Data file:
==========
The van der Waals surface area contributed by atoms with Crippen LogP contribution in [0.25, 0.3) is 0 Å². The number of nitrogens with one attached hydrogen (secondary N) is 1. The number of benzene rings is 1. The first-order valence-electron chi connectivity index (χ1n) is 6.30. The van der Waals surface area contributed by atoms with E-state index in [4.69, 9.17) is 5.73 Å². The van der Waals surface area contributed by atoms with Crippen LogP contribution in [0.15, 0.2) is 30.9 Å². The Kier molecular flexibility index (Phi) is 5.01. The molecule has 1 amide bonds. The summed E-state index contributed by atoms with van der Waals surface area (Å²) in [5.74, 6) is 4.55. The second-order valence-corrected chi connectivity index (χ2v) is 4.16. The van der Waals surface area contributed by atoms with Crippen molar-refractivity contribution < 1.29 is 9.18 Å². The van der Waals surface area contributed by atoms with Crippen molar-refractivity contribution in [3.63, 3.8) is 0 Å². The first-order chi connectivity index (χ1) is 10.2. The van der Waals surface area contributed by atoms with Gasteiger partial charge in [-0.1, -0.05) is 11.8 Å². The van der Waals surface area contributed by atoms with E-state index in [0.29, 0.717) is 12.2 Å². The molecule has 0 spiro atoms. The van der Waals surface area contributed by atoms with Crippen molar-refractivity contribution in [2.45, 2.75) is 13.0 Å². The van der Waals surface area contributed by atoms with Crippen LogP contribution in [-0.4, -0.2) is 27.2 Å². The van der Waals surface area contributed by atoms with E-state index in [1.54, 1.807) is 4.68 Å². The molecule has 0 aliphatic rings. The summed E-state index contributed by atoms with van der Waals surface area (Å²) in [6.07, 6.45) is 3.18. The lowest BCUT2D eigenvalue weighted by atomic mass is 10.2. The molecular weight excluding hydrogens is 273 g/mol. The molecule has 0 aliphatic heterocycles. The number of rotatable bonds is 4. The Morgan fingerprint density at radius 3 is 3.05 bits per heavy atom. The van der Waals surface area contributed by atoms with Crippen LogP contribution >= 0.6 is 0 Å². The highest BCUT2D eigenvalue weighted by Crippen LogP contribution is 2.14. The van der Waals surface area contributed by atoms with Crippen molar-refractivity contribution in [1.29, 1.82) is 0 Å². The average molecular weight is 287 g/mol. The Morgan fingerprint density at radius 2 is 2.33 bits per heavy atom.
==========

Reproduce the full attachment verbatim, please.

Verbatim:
The van der Waals surface area contributed by atoms with Crippen LogP contribution in [0.25, 0.3) is 0 Å². The number of nitrogens with one attached hydrogen (secondary N) is 1. The number of benzene rings is 1. The first-order valence-electron chi connectivity index (χ1n) is 6.30. The van der Waals surface area contributed by atoms with E-state index in [4.69, 9.17) is 5.73 Å². The van der Waals surface area contributed by atoms with Crippen LogP contribution in [0.15, 0.2) is 30.9 Å². The Kier molecular flexibility index (Phi) is 5.01. The molecule has 1 amide bonds. The summed E-state index contributed by atoms with van der Waals surface area (Å²) in [5.74, 6) is 4.55. The second-order valence-corrected chi connectivity index (χ2v) is 4.16. The van der Waals surface area contributed by atoms with Crippen molar-refractivity contribution < 1.29 is 9.18 Å². The van der Waals surface area contributed by atoms with Crippen molar-refractivity contribution in [3.63, 3.8) is 0 Å². The first-order chi connectivity index (χ1) is 10.2. The van der Waals surface area contributed by atoms with Gasteiger partial charge in [-0.1, -0.05) is 11.8 Å². The van der Waals surface area contributed by atoms with E-state index in [0.29, 0.717) is 12.2 Å². The molecule has 0 spiro atoms. The van der Waals surface area contributed by atoms with Crippen molar-refractivity contribution in [2.45, 2.75) is 13.0 Å². The van der Waals surface area contributed by atoms with Crippen LogP contribution in [-0.4, -0.2) is 27.2 Å². The van der Waals surface area contributed by atoms with E-state index in [1.54, 1.807) is 4.68 Å². The molecule has 0 aliphatic rings. The summed E-state index contributed by atoms with van der Waals surface area (Å²) in [6.07, 6.45) is 3.18. The lowest BCUT2D eigenvalue weighted by atomic mass is 10.2. The molecular weight excluding hydrogens is 273 g/mol. The molecule has 0 aliphatic heterocycles. The number of rotatable bonds is 4. The Morgan fingerprint density at radius 3 is 3.05 bits per heavy atom. The van der Waals surface area contributed by atoms with Crippen LogP contribution >= 0.6 is 0 Å². The highest BCUT2D eigenvalue weighted by Crippen LogP contribution is 2.14. The van der Waals surface area contributed by atoms with Crippen molar-refractivity contribution in [1.29, 1.82) is 0 Å². The average molecular weight is 287 g/mol. The Morgan fingerprint density at radius 2 is 2.33 bits per heavy atom.